In addition, the red varieties CG 2539, CG 4113, CG 4253, CG 14260, CG 14951, CG 26189 and CG 34047 are being grown in trial cultivation.

White varieties

The great demand for white wine in the late 1980s was often met by the mass carrier Ugni Blanc (known in Italy as Trebbiano). Today the vines are only 2603 hectares (as of 2005), because the variety has been replaced by higher quality varieties as part of the general improvement in quality.

  • Torrontés Riojano occupies just over 8,100 hectares. This Argentinean variety produces fresh, floral wines with a strong muscat aroma. Originally the variety was grown exclusively in the province of Salta. The Calchaquies Valley around Cafayate was the most important cultivation region. Today it can be found in numerous provinces of Argentina. Since this variety requires a cool climate, the vineyards are planted in the warm regions in higher and higher areas.
  • The forested area of ​​the Chenin is 3030 hectares. Chenin blanc is often used for sparkling wines or in blends. However, since the wines have not yet come close to the quality of comparable products in California or the Loire , the trend in the area under vines is falling.
  • Chardonnay stands on almost 5150 hectares of vineyards. The Chardonnay grape is widely used in sparkling wine production. The still wines are often quite neutral, as the ideal locations have not yet been found everywhere. However, the better wines show that excellent Chardonnay wines can also be expected in the future. The University of Davis in California developed a clone especially suitable for the typical climate. The clone named 1A or Mendoza clone is very small berries. This small berry is valued by winemakers in the New World, including Australia and New Zealand , as a sign of high quality.

The following list provides a complete overview of the varieties approved for commercial cultivation. This also includes the varieties selected only for trial cultivation.

Approved white grape varieties

In addition, cultivars from the national INTA institute are being grown in experimental cultivation. Examples are the white varieties CG 1730, CG 13668, CG 26879 and CG 45803.

Pink varieties

The so-called pink varieties are a specialty of Argentine viticulture. Their skins are neither white nor deep red when fully ripe. In Europe, the varieties are therefore assigned to the end product. Therefore, the Gewürztraminer (assigned to the white grape varieties in Europe) and the Grenache variety (assigned to the red varieties in Europe) are part of the pink or light red varieties in Argentina.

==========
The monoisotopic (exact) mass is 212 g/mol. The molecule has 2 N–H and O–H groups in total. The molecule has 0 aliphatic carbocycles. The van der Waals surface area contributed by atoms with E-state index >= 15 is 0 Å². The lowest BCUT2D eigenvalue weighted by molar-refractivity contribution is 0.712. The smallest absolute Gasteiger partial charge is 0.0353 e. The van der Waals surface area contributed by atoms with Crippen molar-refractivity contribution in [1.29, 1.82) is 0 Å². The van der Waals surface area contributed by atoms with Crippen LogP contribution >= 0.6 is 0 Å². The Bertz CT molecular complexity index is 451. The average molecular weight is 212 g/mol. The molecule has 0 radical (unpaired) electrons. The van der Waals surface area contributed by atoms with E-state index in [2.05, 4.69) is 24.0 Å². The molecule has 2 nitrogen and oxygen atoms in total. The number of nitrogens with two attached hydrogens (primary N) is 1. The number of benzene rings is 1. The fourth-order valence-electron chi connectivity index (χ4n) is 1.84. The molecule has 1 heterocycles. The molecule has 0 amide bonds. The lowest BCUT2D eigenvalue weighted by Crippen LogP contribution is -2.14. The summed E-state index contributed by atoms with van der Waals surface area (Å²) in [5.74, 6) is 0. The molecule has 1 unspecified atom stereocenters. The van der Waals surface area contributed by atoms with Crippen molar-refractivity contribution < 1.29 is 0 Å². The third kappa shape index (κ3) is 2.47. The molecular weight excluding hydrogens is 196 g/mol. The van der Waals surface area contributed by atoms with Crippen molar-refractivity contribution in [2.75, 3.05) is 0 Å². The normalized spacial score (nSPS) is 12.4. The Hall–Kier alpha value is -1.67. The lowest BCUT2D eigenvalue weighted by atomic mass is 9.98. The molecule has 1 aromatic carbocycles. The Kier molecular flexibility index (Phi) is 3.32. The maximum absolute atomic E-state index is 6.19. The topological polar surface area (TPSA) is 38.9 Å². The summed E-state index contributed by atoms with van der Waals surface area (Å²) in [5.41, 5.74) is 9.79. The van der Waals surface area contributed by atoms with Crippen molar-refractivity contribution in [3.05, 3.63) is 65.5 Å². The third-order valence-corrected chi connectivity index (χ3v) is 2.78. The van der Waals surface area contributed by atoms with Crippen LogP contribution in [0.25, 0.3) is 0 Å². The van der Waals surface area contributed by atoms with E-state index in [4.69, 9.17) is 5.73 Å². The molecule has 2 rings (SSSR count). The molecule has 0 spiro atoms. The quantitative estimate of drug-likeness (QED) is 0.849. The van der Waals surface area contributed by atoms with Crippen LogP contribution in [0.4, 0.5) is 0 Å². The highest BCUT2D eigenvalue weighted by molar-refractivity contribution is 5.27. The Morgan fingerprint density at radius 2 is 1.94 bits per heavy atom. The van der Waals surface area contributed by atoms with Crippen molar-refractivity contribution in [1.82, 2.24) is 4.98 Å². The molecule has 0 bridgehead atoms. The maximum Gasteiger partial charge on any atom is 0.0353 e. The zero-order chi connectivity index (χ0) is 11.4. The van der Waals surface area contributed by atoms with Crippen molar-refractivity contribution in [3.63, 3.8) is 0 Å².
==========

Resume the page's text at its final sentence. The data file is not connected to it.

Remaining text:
Despite the quality offensive in Argentine viticulture, the pink varieties still occupy almost 30% of the total area with 64,389 hectares of vineyards. The most important grape varieties are Criolla grande, Criolla Chica and Cereza. They are extremely productive: individual grapes can weigh up to 4 kg.

As a rule, all varieties produce a wine that is often quite sweet, for which low production costs are a priority. The white and rosé wines are marketed as everyday drinks by the open bar or in large containers such as liter bottles or cardboard boxes.

Approved pink grape varieties

Wine-growing regions

The Argentine wine-growing regions at a glance

Argentina is politically divided into large regions. The wine-growing regions are usually assigned the names of the provinces. Within the extensive wine-growing regions, individual wine-growing areas are defined that are assigned to the system of a specific designation of origin of a DOC or IG.

Planted area and number of wine-growing businesses per province
province Vineyards Vineyards for viticulture Wineries
Buenos Aires 29.52 hectares 29.52 hectares 4th
Catamarca 2,377.59 hectares 2,217.59 hectares 1,155
Chubut 20.00 hectares 20.00 hectares 1
Cordoba 295.85 hectares 221.64 hectares 178
Entre Ríos 4.73 hectares 4.73 hectares 2
La Pampa 217.78 hectares 217.78 hectares 14th
La Rioja 8,404.52 hectares 7,682.07 hectares 1,397
Mendoza 152,926.76 hectares 150,979.89 hectares 16,880
Misiones 2.25 hectares 0.00 hectares 4th
Neuquén 1,372.72 hectares 1,370.89 hectares 56
Río Negro 2,892.23 hectares 2,548.11 hectares 440
Santiago del Estero 8.80 hectares 0.00 hectares 1
Salta 1,948.91 hectares 1,945.77 hectares 254
San Juan 48,038.90 hectares 37,734.56 hectares 5,471
San Luis 6.00 hectares 6.00 hectares 2
Tucuman 43.30 hectares 42.91 hectares 23

Greater Cuyo Region